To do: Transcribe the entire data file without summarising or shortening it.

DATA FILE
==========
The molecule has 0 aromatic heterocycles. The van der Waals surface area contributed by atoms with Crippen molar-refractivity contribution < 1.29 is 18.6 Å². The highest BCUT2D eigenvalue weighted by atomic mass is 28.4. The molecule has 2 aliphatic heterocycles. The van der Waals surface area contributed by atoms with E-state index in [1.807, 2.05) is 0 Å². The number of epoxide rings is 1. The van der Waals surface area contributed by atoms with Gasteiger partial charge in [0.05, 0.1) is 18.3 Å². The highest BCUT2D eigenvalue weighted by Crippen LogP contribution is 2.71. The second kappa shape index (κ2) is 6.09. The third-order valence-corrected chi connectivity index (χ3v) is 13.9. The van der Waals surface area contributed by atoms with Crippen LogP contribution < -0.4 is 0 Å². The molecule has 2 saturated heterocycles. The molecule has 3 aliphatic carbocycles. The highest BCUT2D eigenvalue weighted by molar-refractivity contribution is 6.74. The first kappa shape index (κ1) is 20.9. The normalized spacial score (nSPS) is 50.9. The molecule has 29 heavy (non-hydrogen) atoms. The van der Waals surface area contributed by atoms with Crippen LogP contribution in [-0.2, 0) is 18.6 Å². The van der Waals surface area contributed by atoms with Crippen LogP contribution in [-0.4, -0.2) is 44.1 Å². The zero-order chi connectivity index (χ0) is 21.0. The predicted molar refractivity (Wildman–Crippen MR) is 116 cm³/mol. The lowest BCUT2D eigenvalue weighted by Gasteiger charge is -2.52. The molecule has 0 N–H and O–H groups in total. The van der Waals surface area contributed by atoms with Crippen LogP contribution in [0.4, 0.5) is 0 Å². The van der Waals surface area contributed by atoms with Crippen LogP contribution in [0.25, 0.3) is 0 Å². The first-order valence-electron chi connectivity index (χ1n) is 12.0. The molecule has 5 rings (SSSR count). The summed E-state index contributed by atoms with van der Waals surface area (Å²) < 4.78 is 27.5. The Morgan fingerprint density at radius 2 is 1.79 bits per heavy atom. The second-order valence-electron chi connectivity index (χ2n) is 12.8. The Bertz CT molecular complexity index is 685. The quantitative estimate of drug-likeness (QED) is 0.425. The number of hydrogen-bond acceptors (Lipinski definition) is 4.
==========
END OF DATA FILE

The molecule has 0 aromatic heterocycles. The van der Waals surface area contributed by atoms with Crippen molar-refractivity contribution < 1.29 is 18.6 Å². The highest BCUT2D eigenvalue weighted by atomic mass is 28.4. The molecule has 2 aliphatic heterocycles. The van der Waals surface area contributed by atoms with E-state index in [1.807, 2.05) is 0 Å². The number of epoxide rings is 1. The van der Waals surface area contributed by atoms with Gasteiger partial charge in [0.05, 0.1) is 18.3 Å². The highest BCUT2D eigenvalue weighted by Crippen LogP contribution is 2.71. The second kappa shape index (κ2) is 6.09. The third-order valence-corrected chi connectivity index (χ3v) is 13.9. The van der Waals surface area contributed by atoms with Crippen LogP contribution < -0.4 is 0 Å². The molecule has 2 saturated heterocycles. The molecule has 3 aliphatic carbocycles. The highest BCUT2D eigenvalue weighted by molar-refractivity contribution is 6.74. The first kappa shape index (κ1) is 20.9. The normalized spacial score (nSPS) is 50.9. The molecule has 29 heavy (non-hydrogen) atoms. The van der Waals surface area contributed by atoms with Crippen LogP contribution in [-0.2, 0) is 18.6 Å². The van der Waals surface area contributed by atoms with Crippen LogP contribution in [-0.4, -0.2) is 44.1 Å². The zero-order chi connectivity index (χ0) is 21.0. The predicted molar refractivity (Wildman–Crippen MR) is 116 cm³/mol. The lowest BCUT2D eigenvalue weighted by Gasteiger charge is -2.52. The molecule has 0 N–H and O–H groups in total. The van der Waals surface area contributed by atoms with Crippen LogP contribution in [0.4, 0.5) is 0 Å². The van der Waals surface area contributed by atoms with Crippen LogP contribution in [0.25, 0.3) is 0 Å². The first-order valence-electron chi connectivity index (χ1n) is 12.0. The molecule has 5 rings (SSSR count). The summed E-state index contributed by atoms with van der Waals surface area (Å²) < 4.78 is 27.5. The Morgan fingerprint density at radius 2 is 1.79 bits per heavy atom. The second-order valence-electron chi connectivity index (χ2n) is 12.8. The Bertz CT molecular complexity index is 685. The quantitative estimate of drug-likeness (QED) is 0.425. The number of hydrogen-bond acceptors (Lipinski definition) is 4.